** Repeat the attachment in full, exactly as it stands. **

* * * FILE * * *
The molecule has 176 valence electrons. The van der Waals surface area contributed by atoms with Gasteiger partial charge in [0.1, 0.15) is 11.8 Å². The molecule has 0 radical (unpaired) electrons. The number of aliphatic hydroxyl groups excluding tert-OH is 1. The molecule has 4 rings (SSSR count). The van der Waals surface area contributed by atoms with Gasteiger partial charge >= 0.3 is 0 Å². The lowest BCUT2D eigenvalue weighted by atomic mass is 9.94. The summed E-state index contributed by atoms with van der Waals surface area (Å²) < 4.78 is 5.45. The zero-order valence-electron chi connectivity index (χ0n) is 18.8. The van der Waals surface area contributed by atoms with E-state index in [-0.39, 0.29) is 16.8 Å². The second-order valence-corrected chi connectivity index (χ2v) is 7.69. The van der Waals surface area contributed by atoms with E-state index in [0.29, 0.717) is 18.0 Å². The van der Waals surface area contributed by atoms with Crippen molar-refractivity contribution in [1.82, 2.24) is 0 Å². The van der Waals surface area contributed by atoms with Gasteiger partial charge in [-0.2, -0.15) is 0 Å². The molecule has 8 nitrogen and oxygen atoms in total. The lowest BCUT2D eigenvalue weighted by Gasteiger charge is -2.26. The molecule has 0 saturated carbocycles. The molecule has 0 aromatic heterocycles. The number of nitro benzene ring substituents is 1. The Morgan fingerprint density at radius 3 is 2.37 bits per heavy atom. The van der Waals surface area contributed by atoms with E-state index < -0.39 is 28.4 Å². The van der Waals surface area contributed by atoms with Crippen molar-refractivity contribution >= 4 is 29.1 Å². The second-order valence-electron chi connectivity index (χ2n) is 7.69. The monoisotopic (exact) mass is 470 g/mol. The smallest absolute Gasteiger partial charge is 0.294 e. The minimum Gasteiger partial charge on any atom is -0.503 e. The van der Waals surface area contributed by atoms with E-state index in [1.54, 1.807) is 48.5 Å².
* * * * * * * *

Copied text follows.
The molecule has 176 valence electrons. The van der Waals surface area contributed by atoms with Gasteiger partial charge in [0.1, 0.15) is 11.8 Å². The molecule has 0 radical (unpaired) electrons. The number of aliphatic hydroxyl groups excluding tert-OH is 1. The molecule has 4 rings (SSSR count). The van der Waals surface area contributed by atoms with Gasteiger partial charge >= 0.3 is 0 Å². The lowest BCUT2D eigenvalue weighted by atomic mass is 9.94. The summed E-state index contributed by atoms with van der Waals surface area (Å²) < 4.78 is 5.45. The zero-order valence-electron chi connectivity index (χ0n) is 18.8. The van der Waals surface area contributed by atoms with E-state index in [-0.39, 0.29) is 16.8 Å². The second-order valence-corrected chi connectivity index (χ2v) is 7.69. The van der Waals surface area contributed by atoms with E-state index in [0.29, 0.717) is 18.0 Å². The van der Waals surface area contributed by atoms with Crippen molar-refractivity contribution in [1.82, 2.24) is 0 Å². The van der Waals surface area contributed by atoms with Gasteiger partial charge in [-0.2, -0.15) is 0 Å². The molecule has 8 nitrogen and oxygen atoms in total. The lowest BCUT2D eigenvalue weighted by Gasteiger charge is -2.26. The molecule has 0 saturated carbocycles. The molecule has 0 aromatic heterocycles. The number of nitro benzene ring substituents is 1. The Morgan fingerprint density at radius 3 is 2.37 bits per heavy atom. The van der Waals surface area contributed by atoms with E-state index < -0.39 is 28.4 Å². The van der Waals surface area contributed by atoms with Crippen molar-refractivity contribution >= 4 is 29.1 Å². The second-order valence-electron chi connectivity index (χ2n) is 7.69. The monoisotopic (exact) mass is 470 g/mol. The smallest absolute Gasteiger partial charge is 0.294 e. The minimum Gasteiger partial charge on any atom is -0.503 e. The van der Waals surface area contributed by atoms with E-state index in [1.54, 1.807) is 48.5 Å².